(Reuters Health) - A new study links depression to an accumulation of visceral fat -- deep hidden fat deposits around the abdominal organs -- which confers a greater risk of heart disease and diabetes than the more obvious subcutaneous fat that collects just under the skin.
Depression is known to increase the risk of heart disease, but just how they are connected has been unclear.
"Our results suggest that
central adiposity, which is commonly called belly fat, is an important pathway
by which depression contributes to the risk for cardiovascular disease and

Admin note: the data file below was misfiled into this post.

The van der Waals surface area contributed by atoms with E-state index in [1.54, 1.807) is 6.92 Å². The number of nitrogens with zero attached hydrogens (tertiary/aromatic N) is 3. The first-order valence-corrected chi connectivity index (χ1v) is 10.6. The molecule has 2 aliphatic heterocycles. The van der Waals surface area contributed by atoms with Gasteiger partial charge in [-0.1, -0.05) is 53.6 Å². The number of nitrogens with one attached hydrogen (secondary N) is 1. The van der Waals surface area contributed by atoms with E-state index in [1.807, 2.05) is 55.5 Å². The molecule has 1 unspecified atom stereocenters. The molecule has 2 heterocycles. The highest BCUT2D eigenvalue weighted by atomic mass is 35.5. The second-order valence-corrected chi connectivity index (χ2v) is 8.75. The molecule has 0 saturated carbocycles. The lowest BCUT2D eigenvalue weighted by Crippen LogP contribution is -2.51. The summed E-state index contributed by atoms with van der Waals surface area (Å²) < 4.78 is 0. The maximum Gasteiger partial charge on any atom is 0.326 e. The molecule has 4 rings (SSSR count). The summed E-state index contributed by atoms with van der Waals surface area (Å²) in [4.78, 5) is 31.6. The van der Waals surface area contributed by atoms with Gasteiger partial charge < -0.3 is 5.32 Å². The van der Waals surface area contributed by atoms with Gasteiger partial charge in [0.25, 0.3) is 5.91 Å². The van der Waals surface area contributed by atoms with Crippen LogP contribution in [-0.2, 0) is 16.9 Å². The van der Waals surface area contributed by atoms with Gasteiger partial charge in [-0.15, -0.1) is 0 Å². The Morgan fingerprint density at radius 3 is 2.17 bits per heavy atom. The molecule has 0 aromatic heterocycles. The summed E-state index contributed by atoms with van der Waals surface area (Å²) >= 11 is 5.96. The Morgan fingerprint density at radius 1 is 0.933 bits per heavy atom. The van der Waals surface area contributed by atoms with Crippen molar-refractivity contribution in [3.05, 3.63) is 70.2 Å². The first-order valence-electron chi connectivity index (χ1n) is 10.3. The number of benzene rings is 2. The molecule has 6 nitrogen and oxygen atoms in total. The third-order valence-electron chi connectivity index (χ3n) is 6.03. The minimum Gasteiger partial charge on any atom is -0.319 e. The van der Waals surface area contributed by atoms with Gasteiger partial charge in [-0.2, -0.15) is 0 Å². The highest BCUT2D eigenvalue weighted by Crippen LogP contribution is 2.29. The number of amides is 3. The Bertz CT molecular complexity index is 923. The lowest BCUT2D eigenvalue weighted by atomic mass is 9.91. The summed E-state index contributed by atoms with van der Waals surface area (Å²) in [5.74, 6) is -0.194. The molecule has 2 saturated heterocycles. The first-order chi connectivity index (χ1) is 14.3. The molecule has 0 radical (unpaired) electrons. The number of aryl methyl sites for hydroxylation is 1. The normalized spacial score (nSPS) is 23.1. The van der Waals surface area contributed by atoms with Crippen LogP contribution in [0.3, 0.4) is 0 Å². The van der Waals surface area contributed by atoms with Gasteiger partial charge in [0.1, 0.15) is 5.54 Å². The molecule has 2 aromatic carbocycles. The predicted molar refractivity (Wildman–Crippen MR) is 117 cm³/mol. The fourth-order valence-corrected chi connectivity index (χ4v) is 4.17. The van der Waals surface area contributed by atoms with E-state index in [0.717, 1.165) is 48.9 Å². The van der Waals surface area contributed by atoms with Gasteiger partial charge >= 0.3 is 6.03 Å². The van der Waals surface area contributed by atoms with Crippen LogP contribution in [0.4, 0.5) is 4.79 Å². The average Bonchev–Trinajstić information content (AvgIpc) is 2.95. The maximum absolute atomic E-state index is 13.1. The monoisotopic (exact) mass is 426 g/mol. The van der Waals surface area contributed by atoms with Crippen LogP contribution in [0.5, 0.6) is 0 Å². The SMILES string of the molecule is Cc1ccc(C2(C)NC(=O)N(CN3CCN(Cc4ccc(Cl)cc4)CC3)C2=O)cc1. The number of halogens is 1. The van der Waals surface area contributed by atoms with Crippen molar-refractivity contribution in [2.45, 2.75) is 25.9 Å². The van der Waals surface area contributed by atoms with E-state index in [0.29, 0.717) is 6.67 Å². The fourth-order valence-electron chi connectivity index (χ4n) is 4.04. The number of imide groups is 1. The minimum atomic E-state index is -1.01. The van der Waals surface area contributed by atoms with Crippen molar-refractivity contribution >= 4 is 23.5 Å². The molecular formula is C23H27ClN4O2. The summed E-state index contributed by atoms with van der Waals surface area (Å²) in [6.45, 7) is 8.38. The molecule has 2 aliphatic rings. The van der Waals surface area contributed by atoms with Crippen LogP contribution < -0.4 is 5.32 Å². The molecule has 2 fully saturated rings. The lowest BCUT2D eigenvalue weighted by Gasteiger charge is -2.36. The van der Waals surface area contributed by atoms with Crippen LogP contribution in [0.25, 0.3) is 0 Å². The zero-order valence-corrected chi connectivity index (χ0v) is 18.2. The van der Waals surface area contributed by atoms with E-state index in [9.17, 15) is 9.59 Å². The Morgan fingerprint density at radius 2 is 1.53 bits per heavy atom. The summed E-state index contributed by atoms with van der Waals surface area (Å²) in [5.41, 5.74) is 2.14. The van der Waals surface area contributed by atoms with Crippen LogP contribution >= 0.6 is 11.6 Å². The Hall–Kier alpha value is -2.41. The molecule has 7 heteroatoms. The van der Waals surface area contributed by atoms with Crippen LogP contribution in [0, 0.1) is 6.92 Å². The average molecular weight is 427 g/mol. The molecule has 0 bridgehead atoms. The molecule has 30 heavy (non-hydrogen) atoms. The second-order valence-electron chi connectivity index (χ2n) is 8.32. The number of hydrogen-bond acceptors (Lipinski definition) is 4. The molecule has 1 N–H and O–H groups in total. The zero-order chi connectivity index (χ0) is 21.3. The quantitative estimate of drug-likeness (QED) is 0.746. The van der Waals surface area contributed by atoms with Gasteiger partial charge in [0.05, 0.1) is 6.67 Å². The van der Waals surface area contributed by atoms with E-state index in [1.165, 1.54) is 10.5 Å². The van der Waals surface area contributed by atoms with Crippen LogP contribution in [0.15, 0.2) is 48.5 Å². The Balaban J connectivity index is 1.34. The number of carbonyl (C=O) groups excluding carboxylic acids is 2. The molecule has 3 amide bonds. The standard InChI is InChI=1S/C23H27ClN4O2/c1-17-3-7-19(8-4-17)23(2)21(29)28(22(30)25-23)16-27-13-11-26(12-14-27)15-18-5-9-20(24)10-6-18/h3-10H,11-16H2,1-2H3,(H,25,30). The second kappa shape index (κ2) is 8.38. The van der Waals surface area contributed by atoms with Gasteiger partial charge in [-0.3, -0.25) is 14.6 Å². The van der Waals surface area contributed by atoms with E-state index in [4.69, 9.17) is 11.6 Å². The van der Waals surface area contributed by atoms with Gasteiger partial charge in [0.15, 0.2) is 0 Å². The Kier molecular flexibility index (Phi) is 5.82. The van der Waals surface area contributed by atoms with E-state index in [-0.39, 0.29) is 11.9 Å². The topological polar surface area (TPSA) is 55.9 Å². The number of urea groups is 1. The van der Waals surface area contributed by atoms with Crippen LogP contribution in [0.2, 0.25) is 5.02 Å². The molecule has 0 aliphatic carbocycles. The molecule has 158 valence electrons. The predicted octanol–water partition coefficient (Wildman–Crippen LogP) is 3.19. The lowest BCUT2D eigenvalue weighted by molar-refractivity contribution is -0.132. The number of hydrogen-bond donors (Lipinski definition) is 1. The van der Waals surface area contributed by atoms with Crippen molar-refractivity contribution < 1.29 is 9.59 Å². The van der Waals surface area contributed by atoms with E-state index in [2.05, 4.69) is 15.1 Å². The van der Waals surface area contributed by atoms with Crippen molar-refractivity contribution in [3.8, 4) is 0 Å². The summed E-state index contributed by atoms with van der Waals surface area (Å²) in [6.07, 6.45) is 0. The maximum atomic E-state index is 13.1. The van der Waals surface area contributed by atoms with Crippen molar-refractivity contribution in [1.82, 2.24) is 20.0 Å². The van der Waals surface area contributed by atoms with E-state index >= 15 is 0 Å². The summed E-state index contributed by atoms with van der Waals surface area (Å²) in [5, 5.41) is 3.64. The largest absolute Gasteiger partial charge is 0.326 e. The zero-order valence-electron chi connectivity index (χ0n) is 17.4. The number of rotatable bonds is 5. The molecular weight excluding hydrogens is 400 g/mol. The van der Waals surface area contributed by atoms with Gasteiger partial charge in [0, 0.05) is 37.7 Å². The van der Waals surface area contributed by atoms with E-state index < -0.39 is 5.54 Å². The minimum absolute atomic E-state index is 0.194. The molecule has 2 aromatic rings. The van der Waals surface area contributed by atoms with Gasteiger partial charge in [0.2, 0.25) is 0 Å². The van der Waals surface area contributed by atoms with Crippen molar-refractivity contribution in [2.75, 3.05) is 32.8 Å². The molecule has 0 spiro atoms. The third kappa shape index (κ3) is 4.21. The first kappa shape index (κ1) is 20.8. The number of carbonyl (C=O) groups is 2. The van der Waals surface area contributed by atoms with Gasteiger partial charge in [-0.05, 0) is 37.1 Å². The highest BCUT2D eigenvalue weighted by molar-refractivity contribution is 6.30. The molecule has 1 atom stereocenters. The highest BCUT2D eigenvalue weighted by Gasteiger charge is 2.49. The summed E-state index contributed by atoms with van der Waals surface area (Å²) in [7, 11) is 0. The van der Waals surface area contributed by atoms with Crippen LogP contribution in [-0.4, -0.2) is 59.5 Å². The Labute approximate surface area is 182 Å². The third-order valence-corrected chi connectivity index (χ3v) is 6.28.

diabetes," principal investigator Dr. Lynda H. Powell of
For a while now, scientists have been building up evidence that depression and depressive symptoms can lead to heart disease and obesity. A new study, published in the most recent issue of Psychosomatic Medicine, finds that the link may create visceral fat, a type of abdominal fat that builds up around abdominal organs and isn’t visible to the eye.
“There is something physiological related to depressive symptoms that contributes to the accumulation of fat,” says study author Susan Everson-Rose, PhD, MPH, associate professor of medicine at the University of Minnesota Medical School. Her study wasn’t able to pinpoint the reason why depression leads to higher percentages of visceral fat, but “it’s worth knowing that [depression] is not just a mood disorder and that it can increase that risk [of fat gain].” (Read entire article)